Institute of English Languages and Literatures

Scandinavian Studies



Vikings, shieldmaidens, beserkers, Valkyries, runes, and trolls – when we think of medieval Scandinavia these are the images that first come to mind, in large part because they are the stereotypes advanced by popular culture. While each of these figures undoubtedly has its roots in Nordic literature and culture, the images we all know nonetheless only represent a small fraction (and a distorted one at that) of the wide range of meanings and contexts which these phenomena possess.

Old Norse Studies (or Medieval Scandinavian Studies) concerns itself with these and countless other manifestations of pre-modern Scandinavia and approaches them from a wide variety of literary and cultural studies perspectives. The topics we explore in research and teaching range from manuscript and literature production to concepts such as belonging, heroism, ethnicity, gender, Othering, the paranormal and story-worlds to literary aspects such as the narrator, narrative aesthetics, and poetic imagery  – and this is not an exhaustive list.

As medieval Scandinavia interacted with other medieval cultures on a variety of levels, there are excellent opportunities to connect to many other medieval fields of study and departments, such as medieval English, medieval Archaeology, German Medieval Studies, or historical Religious Studies, which offer opportunities for exciting and productive interdisciplinary work. 

Scandinavian Studies at Tübingen

At the University of Tübingen we offer Scandinavian Studies as a Bachelor minor degree, With a Focus on Medieval Studies.

Regarding staffing, Scandinavian Studies is considered one of the smaller subjects at the University of Tübingen. Due to this smaller size our students can reach out to and get in contact with the lecturers quickly and easily, which creates a very supportive learning environment. Additionally, our courses are research oriented, in their content as well as in their approaches and discussions, which means students are encouraged from the very beginning of their studies to engage with both primary and secondary literature.

The Scandinavian Studies department has a permanent teaching assignment in Norwegian and Swedish. Swedish, Norwegian, and Danish are taught as weekly 4-hour intensive language courses, which contain grammatic, semantic, cultural, and practical speaking components. In the advanced language courses a high emphasis is also placed on current newspapers and modern Scandinavian literature. Practicing the language as well as gaining intercultural competency can also be achieved through exchanges abroad. Various cooperations with Scandinavian universities allow our students to undertake an ERASMUS stay of up to two semesters at universities in Sweden, Norway, Denmark, Iceland, and Finland.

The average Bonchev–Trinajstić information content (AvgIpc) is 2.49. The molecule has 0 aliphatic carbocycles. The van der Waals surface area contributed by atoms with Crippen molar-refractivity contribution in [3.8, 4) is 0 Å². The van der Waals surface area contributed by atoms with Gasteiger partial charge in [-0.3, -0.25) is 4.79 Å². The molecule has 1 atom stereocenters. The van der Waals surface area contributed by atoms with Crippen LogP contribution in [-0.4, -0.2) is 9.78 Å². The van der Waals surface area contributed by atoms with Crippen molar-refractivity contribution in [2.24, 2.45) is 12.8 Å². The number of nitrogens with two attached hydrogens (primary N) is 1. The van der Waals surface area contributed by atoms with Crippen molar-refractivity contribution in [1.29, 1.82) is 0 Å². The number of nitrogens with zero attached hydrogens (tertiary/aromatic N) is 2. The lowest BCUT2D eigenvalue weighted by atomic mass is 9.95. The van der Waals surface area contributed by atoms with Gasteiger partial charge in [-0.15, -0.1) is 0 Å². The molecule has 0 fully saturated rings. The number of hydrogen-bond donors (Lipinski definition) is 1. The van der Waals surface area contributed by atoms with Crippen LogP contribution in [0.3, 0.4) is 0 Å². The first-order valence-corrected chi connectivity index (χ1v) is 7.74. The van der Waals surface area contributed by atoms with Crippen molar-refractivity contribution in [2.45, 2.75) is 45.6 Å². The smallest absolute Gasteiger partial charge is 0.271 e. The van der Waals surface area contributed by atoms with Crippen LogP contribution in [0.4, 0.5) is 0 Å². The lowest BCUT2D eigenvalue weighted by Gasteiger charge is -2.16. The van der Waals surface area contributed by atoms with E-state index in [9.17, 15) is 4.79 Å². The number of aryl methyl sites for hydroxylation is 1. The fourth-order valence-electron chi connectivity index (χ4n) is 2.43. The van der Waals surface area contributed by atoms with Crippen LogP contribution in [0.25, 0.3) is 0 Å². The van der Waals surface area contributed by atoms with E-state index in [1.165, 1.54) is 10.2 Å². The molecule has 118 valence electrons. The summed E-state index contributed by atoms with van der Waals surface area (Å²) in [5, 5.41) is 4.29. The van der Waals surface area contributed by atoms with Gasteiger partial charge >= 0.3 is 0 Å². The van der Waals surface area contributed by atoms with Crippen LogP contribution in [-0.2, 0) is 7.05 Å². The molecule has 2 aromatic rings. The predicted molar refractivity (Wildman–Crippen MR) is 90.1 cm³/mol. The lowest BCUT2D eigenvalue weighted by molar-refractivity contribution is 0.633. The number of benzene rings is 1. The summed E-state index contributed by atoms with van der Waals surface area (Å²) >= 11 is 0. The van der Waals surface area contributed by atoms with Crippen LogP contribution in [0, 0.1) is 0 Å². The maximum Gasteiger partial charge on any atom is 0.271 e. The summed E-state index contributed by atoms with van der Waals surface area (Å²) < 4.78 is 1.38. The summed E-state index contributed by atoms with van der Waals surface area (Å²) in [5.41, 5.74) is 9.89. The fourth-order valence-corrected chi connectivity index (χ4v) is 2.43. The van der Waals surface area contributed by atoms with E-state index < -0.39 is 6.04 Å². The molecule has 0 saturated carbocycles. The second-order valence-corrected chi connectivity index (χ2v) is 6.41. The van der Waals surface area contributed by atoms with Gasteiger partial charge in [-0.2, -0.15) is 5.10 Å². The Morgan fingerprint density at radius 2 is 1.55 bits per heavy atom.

The department's research focuses predominantly on the medieval literature of Scandinavia, especially from a narratological and cultural studies perspective. There is a particularly close cooperation with German Medieval Studies, medieval Archaeology, as well as with English Studies and Religious Studies. Scandinavian Studies at Tübingen also specifically incorporates elements of medieval English literatures, especially Old English literature, into its modules. This makes the department unique within the German academic environment and broadens the academic knowledge of our students.

Subject History and Background

In the 19th century, the study of Nordic language and literature fell under the purview German Studies. As their focus was primarily on the origin and history of the German language, it was exclusively medieval Scandinavian sources which were studied as, at the time, Nordic philology was part of German Medieval Studies. Today the focus of the subject at most universities has shifted towards the literature and culture of modern Scandinavia. The most commonly used term for the subject, "Scandinavian Studies", also incorporates this modern aspect. During the 20th century, Scandinavian Studies began to establish itself as an independent subject, however, as a consequence of increased academic specialisation.

Although Scandinavian Studies is technically one of the "smaller subjects" or "orchid subjects" at the University, in terms of its position at the university and the number of its employees and students, it is nonetheless a large subject in terms of its content and reach. This includes several sub-areas:

●   Literary studies, which divides itself into the study of older, i.e. medieval, literature and modern literature.
●   Linguistics, which concerns itself with Scnadinavian languages both diachronically and synchronously.
●    Cultural studies, a field gaining importance, which takes on general questions regarding history, society, politics, eocnomy, and culture.

With the term "Scandinavia" we refer to the regions of Denmark, the Faroe Islands, Iceland, Norway, and Sweden, as well as to the Swedish-speaking areas of Finland. In this understanding, the philological background of the subject is clearly noticeable. Only at the larger institutes of Scandinavian Studies in Germany can the contemporary Scandinavian definition of "the North" be considered and also include Finland and, in some cases, the Baltic Region.